A BYOD model changes the class environment through ease of mobility, access to online resources, and assessment tools (Digital Education Advisory Group, p.5). Through the many available online resources, student learning can be differentiation to best meet the needs of the students (Roblyer & Doering, 2014, p. 26). No longer is there a need for one-size fits all learning where students can be extended or supported with a few clicks and inquiries can flourish. Because of this, learning becomes more personalized and student-centred, increasing student engagement and performance (Digital Education Advisory Group, p.7). When students each have their own device, they become active participants in learning in school and at home (Ackerman & Krupp, 2012, p. 35).
Through the use of technology, students develop 21st-century skills that are transdisciplinary. BYOD provides students access to the tools and resources to collaborate online through programmes such as Google Apps for Education and Skype. BYOD helps students to easily inquire into their queries, allowing the teacher to transition to the role of a facilitator (Pangos, n.d). Students are able to use technology to create content using multimedia and higher-order thinking while using various resources to stay organised and communicate ideas in a multitude of ways.
There will always be challenges such as student safety online, the cost for students, ensuring the infrastructure can handle the adopted programme, professional development with BYOD programmes. However, all of these can be overcome with appropriate planning, guidelines and policies, and frequent review to ensure the all-encompassing programme continues to best support the needs of students.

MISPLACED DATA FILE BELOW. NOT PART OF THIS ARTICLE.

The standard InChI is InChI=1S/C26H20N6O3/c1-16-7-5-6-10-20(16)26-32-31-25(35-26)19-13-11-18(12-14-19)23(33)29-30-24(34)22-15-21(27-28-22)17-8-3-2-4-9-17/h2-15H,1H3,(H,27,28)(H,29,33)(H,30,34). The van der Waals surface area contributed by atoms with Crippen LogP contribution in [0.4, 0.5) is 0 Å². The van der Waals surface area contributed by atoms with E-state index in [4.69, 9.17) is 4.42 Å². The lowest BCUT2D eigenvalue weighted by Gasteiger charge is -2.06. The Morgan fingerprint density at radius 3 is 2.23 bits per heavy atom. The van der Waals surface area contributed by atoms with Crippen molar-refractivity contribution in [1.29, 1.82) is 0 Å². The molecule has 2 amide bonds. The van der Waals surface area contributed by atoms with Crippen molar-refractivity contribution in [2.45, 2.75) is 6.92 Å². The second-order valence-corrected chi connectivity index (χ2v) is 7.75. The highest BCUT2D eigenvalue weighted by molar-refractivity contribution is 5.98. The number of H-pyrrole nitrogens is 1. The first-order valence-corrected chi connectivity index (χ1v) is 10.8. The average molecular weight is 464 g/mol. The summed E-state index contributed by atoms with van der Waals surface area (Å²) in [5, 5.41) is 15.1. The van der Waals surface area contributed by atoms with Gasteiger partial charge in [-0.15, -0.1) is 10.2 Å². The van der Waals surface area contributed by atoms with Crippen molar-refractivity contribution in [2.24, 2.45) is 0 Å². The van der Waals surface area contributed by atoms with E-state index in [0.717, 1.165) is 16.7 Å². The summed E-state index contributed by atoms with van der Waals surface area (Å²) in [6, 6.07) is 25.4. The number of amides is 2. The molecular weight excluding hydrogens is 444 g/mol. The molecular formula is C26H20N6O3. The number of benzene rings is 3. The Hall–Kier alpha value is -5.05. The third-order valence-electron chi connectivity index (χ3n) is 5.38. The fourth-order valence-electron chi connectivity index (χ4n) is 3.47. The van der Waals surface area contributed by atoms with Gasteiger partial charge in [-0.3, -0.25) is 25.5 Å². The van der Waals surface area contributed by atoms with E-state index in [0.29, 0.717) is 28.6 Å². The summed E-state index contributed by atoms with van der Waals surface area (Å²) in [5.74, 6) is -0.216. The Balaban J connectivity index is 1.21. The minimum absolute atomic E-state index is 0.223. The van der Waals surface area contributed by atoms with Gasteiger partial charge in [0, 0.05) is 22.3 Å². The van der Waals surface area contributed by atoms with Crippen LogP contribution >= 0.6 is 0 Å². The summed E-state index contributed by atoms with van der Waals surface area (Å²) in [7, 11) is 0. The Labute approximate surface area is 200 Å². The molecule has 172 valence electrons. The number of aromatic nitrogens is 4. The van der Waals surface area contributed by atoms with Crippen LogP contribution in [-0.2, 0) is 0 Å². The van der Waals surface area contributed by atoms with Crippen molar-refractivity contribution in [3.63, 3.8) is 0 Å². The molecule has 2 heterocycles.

Technology in education is evitably growing with BYOD leading the way (Thomson, 2012 as cited in Chen, Li, Hoang, Lou, 2013, p. 2). By allowing a BYOD programme to support an inquiry-based, constructivist approach to learning, students become responsible digital citizens and schools look closely at the effectiveness of their infrastructure. Students learn valuable 21st-century skills, create, curate content and collaborate globally. Together with a whole-school approach for next-generation learning, a BYOD programme provides students with an educational experience that is highly engaging, challenging and preparing them for their future.
Ackerman, A. S., & Krupp, M. L. (2012). Five components to consider for BYOT/BYOD. International Association for Development of the Information Society, 35-41.
Burns-Sardone, N. (2014). Making the case for BYOD instruction in teacher education. Issues in Informing Science and Information Technology, 11, 191-201.
Chen, H., Li, J., Hoang, T., & Lou, X. (2013). [Working paper]. Security challenges of BYOD: a security education, training and awareness perspective,1-8.
Common Sense Media. (n.d.). Digital citizenship scope & sequence. Retrieved from https://www.commonsensemedia.org/educators/scope-and-sequence
Digital Education Advisory Group. (2013). Beyond the classroom: a new digital education for young Australians in the 21st century. Retrieved from http://apo.org.au/files/Resource/deag_beyond_the_classroom_2013.pdf
Pangos, T. (n.d). The Future of Education: BYOD in the Classroom. Retrieved from http://www.wired.com/insights/2013/09/the-future-of-education-byod-in-the-classroom
Roblyer, M. D., & Doering, A. H. (2014). Integrating educational technology into teaching [Sixth Edition].
Smith, M. M., Worrell-Burrus, P., Davis, M. K., Newman, M. J., & William, K. (2014). Are we ready for BYOD?. Journal of Effective Schools Project, 21,16-23.